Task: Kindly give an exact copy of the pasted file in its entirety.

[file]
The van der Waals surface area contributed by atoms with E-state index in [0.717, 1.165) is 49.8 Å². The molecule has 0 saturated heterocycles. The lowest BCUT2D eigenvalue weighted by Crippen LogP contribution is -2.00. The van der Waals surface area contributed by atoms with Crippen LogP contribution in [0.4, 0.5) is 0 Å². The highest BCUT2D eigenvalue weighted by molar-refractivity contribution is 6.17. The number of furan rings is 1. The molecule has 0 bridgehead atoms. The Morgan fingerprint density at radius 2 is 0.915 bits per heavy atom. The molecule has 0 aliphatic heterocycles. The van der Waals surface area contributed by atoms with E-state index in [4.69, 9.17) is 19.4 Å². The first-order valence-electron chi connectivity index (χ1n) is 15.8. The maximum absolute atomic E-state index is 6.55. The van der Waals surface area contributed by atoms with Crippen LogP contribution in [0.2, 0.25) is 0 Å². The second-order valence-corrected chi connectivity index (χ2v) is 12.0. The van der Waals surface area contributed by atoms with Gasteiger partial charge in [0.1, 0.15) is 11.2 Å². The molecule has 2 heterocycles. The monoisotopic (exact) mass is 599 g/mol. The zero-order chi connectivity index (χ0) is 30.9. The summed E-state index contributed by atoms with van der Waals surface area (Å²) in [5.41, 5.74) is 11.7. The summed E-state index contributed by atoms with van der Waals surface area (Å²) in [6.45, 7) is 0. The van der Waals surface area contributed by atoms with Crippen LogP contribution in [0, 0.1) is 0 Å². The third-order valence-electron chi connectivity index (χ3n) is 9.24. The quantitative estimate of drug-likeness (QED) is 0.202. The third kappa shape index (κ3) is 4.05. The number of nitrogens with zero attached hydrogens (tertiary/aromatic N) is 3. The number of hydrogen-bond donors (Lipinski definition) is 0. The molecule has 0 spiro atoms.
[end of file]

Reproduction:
The van der Waals surface area contributed by atoms with E-state index in [0.717, 1.165) is 49.8 Å². The molecule has 0 saturated heterocycles. The lowest BCUT2D eigenvalue weighted by Crippen LogP contribution is -2.00. The van der Waals surface area contributed by atoms with Crippen LogP contribution in [0.4, 0.5) is 0 Å². The highest BCUT2D eigenvalue weighted by molar-refractivity contribution is 6.17. The number of furan rings is 1. The molecule has 0 bridgehead atoms. The Morgan fingerprint density at radius 2 is 0.915 bits per heavy atom. The molecule has 0 aliphatic heterocycles. The van der Waals surface area contributed by atoms with E-state index in [4.69, 9.17) is 19.4 Å². The first-order valence-electron chi connectivity index (χ1n) is 15.8. The maximum absolute atomic E-state index is 6.55. The van der Waals surface area contributed by atoms with Crippen LogP contribution in [0.2, 0.25) is 0 Å². The second-order valence-corrected chi connectivity index (χ2v) is 12.0. The van der Waals surface area contributed by atoms with Gasteiger partial charge in [0.1, 0.15) is 11.2 Å². The molecule has 2 heterocycles. The monoisotopic (exact) mass is 599 g/mol. The zero-order chi connectivity index (χ0) is 30.9. The summed E-state index contributed by atoms with van der Waals surface area (Å²) in [5.41, 5.74) is 11.7. The summed E-state index contributed by atoms with van der Waals surface area (Å²) in [6.45, 7) is 0. The van der Waals surface area contributed by atoms with Crippen LogP contribution in [0, 0.1) is 0 Å². The third-order valence-electron chi connectivity index (χ3n) is 9.24. The quantitative estimate of drug-likeness (QED) is 0.202. The third kappa shape index (κ3) is 4.05. The number of nitrogens with zero attached hydrogens (tertiary/aromatic N) is 3. The number of hydrogen-bond donors (Lipinski definition) is 0. The molecule has 0 spiro atoms.